Trust's vision is '˜a one leg stool'

The National Trust's vision for a post-Brexit agricultural policy is 'like a one leg stool', claimed tenant farming chief George Dunn.

George Dunn, chief executive of the Tenant Farmers Association.

It comes after Dame Helen Ghosh, general director of the National Trust, said public subsidies should only be paid to farmers for managing the countryside in a wildlife-friendly way.

Dame Helen had said that decades of post-war intensification backed by subsidies had produced a “double whammy” of harming wildlife, leaving 60 per cent of the UK’s studied species in decline and soils damaged.

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Mr Dunn, chief executive of the Tenant Farmers Association, said: “The National Trust has focused on the need to ensure that there is support only for environmental outcomes in the post-Brexit environment.

“The TFA agrees that around a third of the current annual budget spent through the CAP (Common Agricultural Policy) should be earmarked for a brand-new, outcome focused agri-environment scheme which rewards active farmers for their labour, management and investment in managing land for biodiversity, landscape and nature. However, this is only one part of what is required.”

Meurig Raymond, the president of the National Farmers’ Union, has meanwhile accused the Trust of trying to paint a picture of a damaged countryside.

“Farmers have planted or restored 30,000km of hedgerows for example and have increased the number of nectar and pollen rich areas by 134 per cent in the past two years,” he said.

“Farmers take their responsibilities as custodians of the countryside seriously and most visitors to the countryside will be enjoying the natural environment and appreciating the views of rural Britain which have been created by farmers - including many of the landscapes showcased by the National Trust.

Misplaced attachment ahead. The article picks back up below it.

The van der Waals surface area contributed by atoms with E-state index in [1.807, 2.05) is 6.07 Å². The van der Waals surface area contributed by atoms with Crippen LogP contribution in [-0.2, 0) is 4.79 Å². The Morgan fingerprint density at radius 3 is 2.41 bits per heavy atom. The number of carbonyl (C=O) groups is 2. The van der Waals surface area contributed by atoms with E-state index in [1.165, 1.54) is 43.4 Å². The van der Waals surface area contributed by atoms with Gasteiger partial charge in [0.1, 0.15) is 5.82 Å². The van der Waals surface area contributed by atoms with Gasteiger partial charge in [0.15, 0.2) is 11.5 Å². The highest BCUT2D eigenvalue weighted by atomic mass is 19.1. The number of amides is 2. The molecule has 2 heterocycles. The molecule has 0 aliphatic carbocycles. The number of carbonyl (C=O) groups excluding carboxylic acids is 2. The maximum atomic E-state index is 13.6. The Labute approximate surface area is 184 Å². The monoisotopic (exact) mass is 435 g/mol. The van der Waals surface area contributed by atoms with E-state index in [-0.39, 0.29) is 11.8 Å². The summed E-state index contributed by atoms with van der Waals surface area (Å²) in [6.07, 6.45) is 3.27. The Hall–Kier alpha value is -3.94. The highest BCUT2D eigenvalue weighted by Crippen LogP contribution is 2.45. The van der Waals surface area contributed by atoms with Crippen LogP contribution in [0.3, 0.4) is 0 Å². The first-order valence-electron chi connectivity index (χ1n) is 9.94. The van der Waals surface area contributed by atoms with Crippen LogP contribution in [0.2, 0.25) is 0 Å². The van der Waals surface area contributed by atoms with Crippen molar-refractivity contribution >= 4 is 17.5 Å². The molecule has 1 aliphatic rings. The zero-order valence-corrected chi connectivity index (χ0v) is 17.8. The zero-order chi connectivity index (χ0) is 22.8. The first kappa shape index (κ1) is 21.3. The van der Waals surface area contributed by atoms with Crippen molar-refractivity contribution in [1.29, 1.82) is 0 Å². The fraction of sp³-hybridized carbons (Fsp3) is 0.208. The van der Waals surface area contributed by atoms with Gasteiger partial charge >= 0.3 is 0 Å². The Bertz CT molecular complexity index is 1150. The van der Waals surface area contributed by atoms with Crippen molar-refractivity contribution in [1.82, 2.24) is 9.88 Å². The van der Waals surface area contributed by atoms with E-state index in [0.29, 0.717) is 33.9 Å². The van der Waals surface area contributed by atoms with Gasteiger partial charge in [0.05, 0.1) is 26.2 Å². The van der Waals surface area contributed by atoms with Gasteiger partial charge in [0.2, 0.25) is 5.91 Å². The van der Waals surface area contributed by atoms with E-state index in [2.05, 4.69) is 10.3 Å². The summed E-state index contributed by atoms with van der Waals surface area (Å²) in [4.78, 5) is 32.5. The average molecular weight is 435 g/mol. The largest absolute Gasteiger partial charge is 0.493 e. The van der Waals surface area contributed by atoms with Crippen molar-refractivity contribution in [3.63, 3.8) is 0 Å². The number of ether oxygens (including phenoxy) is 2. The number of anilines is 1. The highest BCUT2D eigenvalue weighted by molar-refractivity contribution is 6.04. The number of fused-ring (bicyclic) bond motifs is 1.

“In this debate we must not forget that food production is vital.”

The Tenant Farming Association published its post-Brexit agricultural policy in April and updated it June before Mr Dunn spoke about it at the Great Yorkshire Show in Harrogate last month.

Its policy argues for three distinct elements of a new policy which adds business resilience and market development alongside a package of agri-environment measures.

“Post-Brexit Government policy for agriculture must address all of the market failures that exist and not just the provision of environmental public goods,” Mr Dunn said.

“The declining share of national income spent on primary food products, the structure of food marketing creating an unfair trading platform for farmers, long-term food security and uneven production standards all need to be addressed. Focusing only on domestic environmental outcomes would be a huge mistake.”

Mr Dunn said a farm business development grant scheme was also needed to provide capped funding for farmers to help implement approved plans for greater business resilience covering fixed equipment, cost reduction initiatives, additional processing capacity, diversification, marketing, cooperative initiatives, producer organisations, climate change adaptation and environmental improvement.